For the Q701's, they would then require 2.493V to produce the same 100mW peak, which is still manageable with two AA batteries. Would this suffice then to say that most portable headphone amps will compare in quality/supply with other desktop amps since anything above the AA batteries power would be unnecessary and lost?

No, not necessarily.  The Q701's actually have a quite low sensitivity.  If you combine that with the relatively low impedance (62 is much, much closer to 32 than 300), then the conclusion is that Q701's need current the most with current amplifier topologies.  In the case I cited of the AA batteries, the voltage threshold might be met, but the current would be sorely lacking.  You also have to consider the topology of a typical portable amp.  Battery usage is paramount.  So, things like Class A current design, where current would be readily available without switching distortion, are almost completely absent in portable devices.  This is because simply flipping the power switch would mean that they would be burning significant amounts of current.  So, no - portable is probably not a good match for K/Q-701's.

 

Quote:

Originally Posted by J Bones View Post

Would this though be a worry for headphones who require power just less than that of 2 AA batteries? Since having a more powerful source like a desktop amp could guarantee you that the music doesn't clip this I feel is the flip side of using a desktop amp versus portable (clipping vs voltage required to reach desired power peaks?)

All I cited as an example was a voltage threshold (and how you could easily dismiss portables and solid-state devices with high-impedance headphones).  It does not follow at all that a portable amp would be able to meet the power requirements.  Voltage is only one variable in the power equation.

 

 

Quote:

Quote:

Originally Posted by J Bones View Post

I'm not exactly sure how you got to the conclusion that low frequencies will be blocked, but I understand that OTL tube amps with blocking capacitors will block low frequencies (the bass I'm assuming). How would this work though a Lyr? I can't figure out how to know whether or not the hybrid amp has blocking capacitors and of what size (to know whether amping the Q701's with the Lyr would restrict the bass level frequencies).

 

Simple.  You need capacitors so large on the output of OTL amps for low impedance phones that they're simply impractical, not even manufactured in those sizes, even.  (All because of the RC circuit and the resulting cutoff frequency.)  Most mfrs don't even try.  I submit that's a more common reason of limiting low headphone impedance on OTL amplifiers, rather than claiming any instability in low impedance loads.  The mfrs simply don't want to be accused of having an amplifier without bass, which would happen when paired with most low impedance phones. wink.gif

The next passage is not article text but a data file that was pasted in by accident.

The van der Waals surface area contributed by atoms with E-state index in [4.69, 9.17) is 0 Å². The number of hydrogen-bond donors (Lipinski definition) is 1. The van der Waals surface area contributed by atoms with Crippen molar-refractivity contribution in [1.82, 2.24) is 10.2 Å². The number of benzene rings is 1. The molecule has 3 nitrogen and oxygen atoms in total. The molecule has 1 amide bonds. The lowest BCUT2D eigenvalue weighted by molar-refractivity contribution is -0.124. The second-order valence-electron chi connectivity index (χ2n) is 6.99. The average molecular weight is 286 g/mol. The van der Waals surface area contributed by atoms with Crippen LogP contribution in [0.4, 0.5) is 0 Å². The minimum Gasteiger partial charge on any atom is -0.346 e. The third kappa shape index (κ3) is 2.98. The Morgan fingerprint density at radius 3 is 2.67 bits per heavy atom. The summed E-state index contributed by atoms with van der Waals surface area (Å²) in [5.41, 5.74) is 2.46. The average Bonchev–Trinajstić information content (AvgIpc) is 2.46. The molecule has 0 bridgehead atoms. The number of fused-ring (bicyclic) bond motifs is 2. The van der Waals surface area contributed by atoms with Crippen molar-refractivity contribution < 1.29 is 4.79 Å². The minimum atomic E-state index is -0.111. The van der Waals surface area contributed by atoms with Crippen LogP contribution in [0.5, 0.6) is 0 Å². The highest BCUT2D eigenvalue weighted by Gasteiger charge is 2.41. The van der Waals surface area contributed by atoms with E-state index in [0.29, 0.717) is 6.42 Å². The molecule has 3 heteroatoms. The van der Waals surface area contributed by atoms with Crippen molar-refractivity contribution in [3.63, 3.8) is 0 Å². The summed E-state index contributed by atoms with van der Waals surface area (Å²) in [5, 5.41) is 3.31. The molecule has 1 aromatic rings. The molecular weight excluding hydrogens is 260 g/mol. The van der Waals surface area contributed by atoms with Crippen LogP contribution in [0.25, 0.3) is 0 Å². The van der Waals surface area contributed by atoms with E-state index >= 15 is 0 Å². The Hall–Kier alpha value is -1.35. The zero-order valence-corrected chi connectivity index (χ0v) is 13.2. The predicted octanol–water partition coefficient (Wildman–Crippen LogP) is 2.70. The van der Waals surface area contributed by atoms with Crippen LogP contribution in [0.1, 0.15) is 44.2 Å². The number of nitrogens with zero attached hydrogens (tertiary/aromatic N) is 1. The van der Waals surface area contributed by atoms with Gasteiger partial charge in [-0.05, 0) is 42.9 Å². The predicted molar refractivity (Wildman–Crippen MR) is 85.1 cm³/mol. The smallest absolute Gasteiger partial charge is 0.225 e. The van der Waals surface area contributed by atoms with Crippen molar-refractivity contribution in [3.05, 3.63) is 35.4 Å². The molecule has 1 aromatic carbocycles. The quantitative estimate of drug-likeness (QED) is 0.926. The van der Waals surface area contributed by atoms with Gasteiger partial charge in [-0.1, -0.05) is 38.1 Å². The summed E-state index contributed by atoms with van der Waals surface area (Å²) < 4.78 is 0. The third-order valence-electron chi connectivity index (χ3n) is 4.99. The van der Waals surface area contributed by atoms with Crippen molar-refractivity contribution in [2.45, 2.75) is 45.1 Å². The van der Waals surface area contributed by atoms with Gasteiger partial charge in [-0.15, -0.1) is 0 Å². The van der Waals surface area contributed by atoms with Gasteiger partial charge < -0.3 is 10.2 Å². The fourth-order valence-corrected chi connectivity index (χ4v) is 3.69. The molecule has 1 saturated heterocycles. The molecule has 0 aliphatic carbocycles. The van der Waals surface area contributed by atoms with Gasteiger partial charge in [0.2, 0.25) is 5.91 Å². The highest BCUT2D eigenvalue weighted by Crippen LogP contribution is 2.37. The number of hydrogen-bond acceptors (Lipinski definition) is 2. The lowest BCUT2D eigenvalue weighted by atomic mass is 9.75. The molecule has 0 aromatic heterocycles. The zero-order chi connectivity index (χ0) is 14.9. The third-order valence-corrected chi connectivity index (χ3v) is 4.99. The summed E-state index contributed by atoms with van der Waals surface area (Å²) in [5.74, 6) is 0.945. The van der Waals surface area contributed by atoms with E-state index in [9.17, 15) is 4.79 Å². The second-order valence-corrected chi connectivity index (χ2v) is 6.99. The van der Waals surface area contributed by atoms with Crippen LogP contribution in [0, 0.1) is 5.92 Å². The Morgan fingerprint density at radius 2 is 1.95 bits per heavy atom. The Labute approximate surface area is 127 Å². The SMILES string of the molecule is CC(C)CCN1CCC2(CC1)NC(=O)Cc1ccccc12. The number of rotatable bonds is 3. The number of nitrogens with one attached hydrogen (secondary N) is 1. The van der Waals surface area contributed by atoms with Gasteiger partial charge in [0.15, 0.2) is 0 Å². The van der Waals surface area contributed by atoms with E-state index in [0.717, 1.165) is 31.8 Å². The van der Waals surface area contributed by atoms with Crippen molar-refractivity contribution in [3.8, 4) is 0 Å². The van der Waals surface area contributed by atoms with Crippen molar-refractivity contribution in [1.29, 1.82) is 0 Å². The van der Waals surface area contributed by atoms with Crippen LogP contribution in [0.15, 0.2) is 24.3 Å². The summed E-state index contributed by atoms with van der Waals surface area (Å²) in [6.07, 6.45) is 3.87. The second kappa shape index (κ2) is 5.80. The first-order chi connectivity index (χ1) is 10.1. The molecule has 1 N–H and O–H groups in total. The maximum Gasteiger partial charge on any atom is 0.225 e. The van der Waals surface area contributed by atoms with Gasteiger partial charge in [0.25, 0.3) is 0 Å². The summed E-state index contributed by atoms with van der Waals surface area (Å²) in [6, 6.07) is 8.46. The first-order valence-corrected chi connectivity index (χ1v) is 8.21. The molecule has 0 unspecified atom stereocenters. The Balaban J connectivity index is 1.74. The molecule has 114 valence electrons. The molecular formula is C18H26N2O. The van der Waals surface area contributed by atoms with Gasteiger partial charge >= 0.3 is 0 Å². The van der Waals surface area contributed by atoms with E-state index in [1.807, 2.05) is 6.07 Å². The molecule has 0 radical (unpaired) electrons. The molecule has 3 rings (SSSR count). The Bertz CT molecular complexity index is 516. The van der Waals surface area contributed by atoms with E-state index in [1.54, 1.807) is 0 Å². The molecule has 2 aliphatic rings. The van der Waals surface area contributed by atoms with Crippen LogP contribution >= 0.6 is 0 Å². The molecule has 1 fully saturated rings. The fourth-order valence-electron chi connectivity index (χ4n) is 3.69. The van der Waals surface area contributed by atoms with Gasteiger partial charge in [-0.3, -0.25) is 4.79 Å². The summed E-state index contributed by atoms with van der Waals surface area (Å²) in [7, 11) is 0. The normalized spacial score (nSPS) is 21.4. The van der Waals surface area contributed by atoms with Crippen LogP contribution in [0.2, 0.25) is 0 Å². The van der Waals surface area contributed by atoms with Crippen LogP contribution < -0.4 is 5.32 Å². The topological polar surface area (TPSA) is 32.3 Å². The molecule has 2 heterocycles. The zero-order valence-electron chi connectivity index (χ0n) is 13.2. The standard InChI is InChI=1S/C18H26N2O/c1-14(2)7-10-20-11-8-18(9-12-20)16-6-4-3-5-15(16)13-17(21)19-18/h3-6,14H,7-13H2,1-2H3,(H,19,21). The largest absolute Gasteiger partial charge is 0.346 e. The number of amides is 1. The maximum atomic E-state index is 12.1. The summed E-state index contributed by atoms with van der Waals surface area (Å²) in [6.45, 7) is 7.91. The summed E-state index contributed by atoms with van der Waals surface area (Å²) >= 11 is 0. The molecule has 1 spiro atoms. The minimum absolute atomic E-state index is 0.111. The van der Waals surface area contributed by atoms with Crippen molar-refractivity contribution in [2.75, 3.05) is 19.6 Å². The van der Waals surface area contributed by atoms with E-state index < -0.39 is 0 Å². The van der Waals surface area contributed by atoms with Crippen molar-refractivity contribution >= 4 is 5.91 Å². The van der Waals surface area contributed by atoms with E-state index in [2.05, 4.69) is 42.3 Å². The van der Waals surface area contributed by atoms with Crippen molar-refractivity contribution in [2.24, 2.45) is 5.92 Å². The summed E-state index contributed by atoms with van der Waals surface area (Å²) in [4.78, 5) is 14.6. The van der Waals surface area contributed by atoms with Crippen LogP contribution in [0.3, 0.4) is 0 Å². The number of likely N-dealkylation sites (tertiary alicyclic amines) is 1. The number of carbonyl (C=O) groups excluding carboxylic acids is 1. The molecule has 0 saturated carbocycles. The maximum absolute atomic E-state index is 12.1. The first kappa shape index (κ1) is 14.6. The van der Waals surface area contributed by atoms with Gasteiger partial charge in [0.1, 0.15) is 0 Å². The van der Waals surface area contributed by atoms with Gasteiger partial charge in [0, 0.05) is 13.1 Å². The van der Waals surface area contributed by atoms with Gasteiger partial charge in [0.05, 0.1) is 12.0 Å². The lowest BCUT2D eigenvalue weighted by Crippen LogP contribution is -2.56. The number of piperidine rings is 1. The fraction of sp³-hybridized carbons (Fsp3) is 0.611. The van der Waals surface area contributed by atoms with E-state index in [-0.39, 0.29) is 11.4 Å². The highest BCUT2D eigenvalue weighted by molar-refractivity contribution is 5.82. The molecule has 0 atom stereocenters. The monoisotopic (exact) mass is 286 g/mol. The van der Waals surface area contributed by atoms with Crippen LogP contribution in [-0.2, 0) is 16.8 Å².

I can't figure out whether the Lyr has blocking capacitors or how big they are, either.  Just looking at it, it appears they have a solid-state output buffer whose offset is zeroed out with an opamp.  If that's the case, then they may not have any blocking capacitors at all.

 

They seem like good guys, though, why not just send them an e-mail or PM and ask them directly?

 

Quote:

Quote:

Originally Posted by J Bones View Post

This may be why then I still do hear that the hybrid amp such as the Lyr is typically not a problem with the whole K/Q7XX line...and is is actually of benefit?

 

 

This could very well be the case.

 

 

Quote:

Quote:

Originally Posted by J Bones View Post

This may be a question for Jason to answer then too, but how does the Lyr then produce such a low output impedance given it's (probably expensive) transformer it needs?

 

Low output impedance can be achieved a couple of ways - no output capacitors and/or lots of feedback.  As for the transformer(s) (it has two in the pics), it appears to me that one is the PT (power transformer), while the other is a transformer for the heaters.  Many times, those functions are combined into one transformer.  However, to keep things simple and cheap, it might've been easier to use two transformers.  This is because the high-voltage transformation needed for the tubes are in contrast to the typically low-voltage and high-current heaters in the tubes.  It appears the Lyr is designed around the 6DJ8/6922 family of tubes.  Those tubes might have 200V on the plates, while the heaters need only 6.3V but at 300ma each.  IOW, it's two different optimizations in the way the transformers are wound and it may have worked out cheaper to have two separate ones, despite the increased cost in iron.

 

This is just my personal opinion, but I have had a pair of K701's for many years.  I think perhaps the tube hybrid is among the best for proper feeding of such headphones - although I would limit the feedback involved, if possible.  The high current and somewhat higher than normal output impedance from a typical tube hybrid tends to give the K701's ample current while not emphasizing the harshness that can occur with SS, super-low-output impedance amps. smily_headphones1.gif


Edited by tomb - 1/18/13 at 6:23pm
New Posts  All Forums:Forum Nav:
  Return Home
  Back to Forum: Headphones (full-size)
Head-Fi.org › Forums › Equipment Forums › Headphones (full-size) › Advantages of Higher Headphone Impedance